As spring is shifts towards summer, things are moving towards a “new normal” with the quarantine tentatively eased. Among the lessons of the pandemic, two of the more valuable are a greater appreciation of nature and an awareness of the importance of sustainability in times of crisis.
There are many uncertainties about our near future, but this crisis has made us aware of the fragility of our environment and society. We may now be in a better position to face future challenges. We have learned to convert hard times into quality family time and to be prepared for difficult situations. We have discovered the value of our outdoor spaces, including our yards, as well the human need for contact with nature.
For those fortunate enough to have a yard, the shutdown has increased our appreciation of this bit of space more than ever. My neighbors are using their yards like never before. Families gather in their backyards like our parents used to. Many are starting vegetable gardens in the face of possible food scarcity, while other are expanding and reshaping their gardens. The smell of barbeque is common in the neighborhood, as is the sound of kids playing outside.
Albert Einstein said, “We can’t solve problems by using the same kind of thinking we used when we created them.” In this challenging time, we need to adapt to our new reality, keep a positive mind, and look for alternatives and solutions. The Coronavirus grew out of the fraught relationship of humanity with the natural world, and in that sense, it is part of the global environmental crisis. Our planet is in danger, and local and immediate actions are needed. Each of us can be part of the of the social and ecological transformation needed to put things right. You and your family can make important contributions from home.
“Nature’s Best Hope,” a new book by renowned entomologist and ecologist Douglas Tallamy, offers a clear vision of steps each of us could take to support the natural world in our own yards and communities. Tallamy points out that only small, isolated fractions of our nation’s land are set aside as nature reserves and national parks. How can we expand nature’s territory and create corridors connecting these isolated reserves? The solution, he says, is in our own backyards and local parks.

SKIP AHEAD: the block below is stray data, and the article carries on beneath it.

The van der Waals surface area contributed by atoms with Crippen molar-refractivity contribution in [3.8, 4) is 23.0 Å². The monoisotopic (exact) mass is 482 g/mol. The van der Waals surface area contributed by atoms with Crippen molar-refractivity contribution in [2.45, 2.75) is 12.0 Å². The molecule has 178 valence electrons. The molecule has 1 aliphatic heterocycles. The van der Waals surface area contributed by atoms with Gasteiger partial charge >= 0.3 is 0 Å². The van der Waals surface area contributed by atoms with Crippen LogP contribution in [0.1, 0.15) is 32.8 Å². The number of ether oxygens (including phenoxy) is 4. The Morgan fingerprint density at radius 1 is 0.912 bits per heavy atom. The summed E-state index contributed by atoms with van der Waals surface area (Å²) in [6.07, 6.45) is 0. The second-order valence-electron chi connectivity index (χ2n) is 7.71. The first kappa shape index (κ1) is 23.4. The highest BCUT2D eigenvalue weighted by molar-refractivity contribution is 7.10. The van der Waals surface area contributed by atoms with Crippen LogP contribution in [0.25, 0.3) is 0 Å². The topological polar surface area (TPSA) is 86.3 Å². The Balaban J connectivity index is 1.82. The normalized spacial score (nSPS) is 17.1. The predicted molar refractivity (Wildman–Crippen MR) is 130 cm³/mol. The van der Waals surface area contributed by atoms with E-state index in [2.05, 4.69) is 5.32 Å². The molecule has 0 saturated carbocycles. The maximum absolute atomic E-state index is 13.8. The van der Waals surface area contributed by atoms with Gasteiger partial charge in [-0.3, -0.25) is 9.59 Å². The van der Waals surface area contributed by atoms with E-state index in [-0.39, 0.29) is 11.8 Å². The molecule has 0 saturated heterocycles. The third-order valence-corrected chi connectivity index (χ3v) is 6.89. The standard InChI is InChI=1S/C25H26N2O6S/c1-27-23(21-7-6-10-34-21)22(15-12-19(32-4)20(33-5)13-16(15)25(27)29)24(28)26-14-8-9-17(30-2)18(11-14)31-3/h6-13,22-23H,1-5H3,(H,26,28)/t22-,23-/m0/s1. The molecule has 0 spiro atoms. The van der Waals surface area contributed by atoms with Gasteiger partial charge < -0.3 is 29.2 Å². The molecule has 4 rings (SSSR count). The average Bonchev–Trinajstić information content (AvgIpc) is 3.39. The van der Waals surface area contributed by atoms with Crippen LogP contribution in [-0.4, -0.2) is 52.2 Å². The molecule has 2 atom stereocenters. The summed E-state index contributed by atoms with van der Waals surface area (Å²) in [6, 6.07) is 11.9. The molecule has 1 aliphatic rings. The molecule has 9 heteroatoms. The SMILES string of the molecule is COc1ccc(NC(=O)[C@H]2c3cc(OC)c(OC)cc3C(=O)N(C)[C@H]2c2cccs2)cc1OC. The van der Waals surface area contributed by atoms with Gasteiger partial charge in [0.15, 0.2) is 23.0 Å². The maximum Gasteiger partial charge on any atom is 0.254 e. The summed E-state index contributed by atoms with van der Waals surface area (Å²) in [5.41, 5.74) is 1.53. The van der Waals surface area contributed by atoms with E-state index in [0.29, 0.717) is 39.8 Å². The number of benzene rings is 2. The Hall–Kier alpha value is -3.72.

Tallamy presents the concept of a “Homegrown National Park.” The individual actions of millions of people in and around their homes could create space for nature far greater than the total area of all our national parks. We should view nature not as something existing in distant isolated pockets. We live in nature. It is right here, just outside our windows, and the actions we take in our own yards and communities can provide nature with the lifeline it needs – and nurture us at the same time.
For homeowners, the yard is a piece of land where we are free to do as we like. Let’s rethink how we use that land; we can convert our yards into sanctuaries for nature. Even transforming a portion of our unsustainable lawns into an attractive landscape to sustain beneficial wildlife, like pollinators and birds, can help. Tallamy suggests a goal of cutting lawn size in half. Imagine if 50% of Montclair lawns were replaced with pollinator gardens and trees, along with vegetable gardens. Besides the benefits for wildlife, our air quality would be better due to less use of power machines. There would be space freed up for fresh homegrown food, and we could help make up for the loss of Montclair trees due to the emerald ash borer. And think of the savings from cutting your lawn maintenance bills in half!
Don’t have a yard of your own? You can adopt a neglected space in a local park or other public area to create a pollinator garden or plant a tree. Just a few pollinator-sustaining native plants make an important difference.
What to do and why
Lawn Reduction: Lawns are the least ecologically beneficial of our plantings but the most common landscaping practice. They have their uses as spaces for social gatherings and games, but there is way too much of them. Consider how much of your lawn you actually need and how much could be converted to more productive – and more beautiful – uses.
- Reduce use of harmful chemicals: Reducing lawn size is an important step in this direction since the manicured suburban lawn is usually heavily doused with toxic chemicals. Think of those signs posted on Montclair lawns warning off children and pets following visits by lawn maintenance companies, and think of the effects these treatments have on pollinators and birds.
- Create a wildlife habitat: The areas liberated from lawn open up space for nature. Loss of habitat is a major threat to native plants and animals. Creating a wildlife habitat in your yard brings beauty and pleasure to your family and neighborhood, and makes you a part of the Homegrown National Park.
- Create a pollinator garden: Pollinators are in decline and you can help them to survive. Pollinator gardens provide food in the form of pollen and nectar, as well as essential host plants for caterpillars, to ensure that these important insects will stay around to pollinate our flowers, fruits, and vegetables. Our native pollinators get little benefit from the exotic plants used in conventional landscaping, and a manicured lawn is about as useful to them as a parking lot.
- Grow your own food: Enjoy fresh, in-season, pesticide free vegetables. Gardening provides gentle exercise, improving physical and mental health. Growing your own food also benefits the environment by reducing fossil fuel use from long distance transportation.
So be part of the Homegrown National Park! Transform your yard or nearby open space into a nature sanctuary where humans, wildlife and plants can thrive and support each other.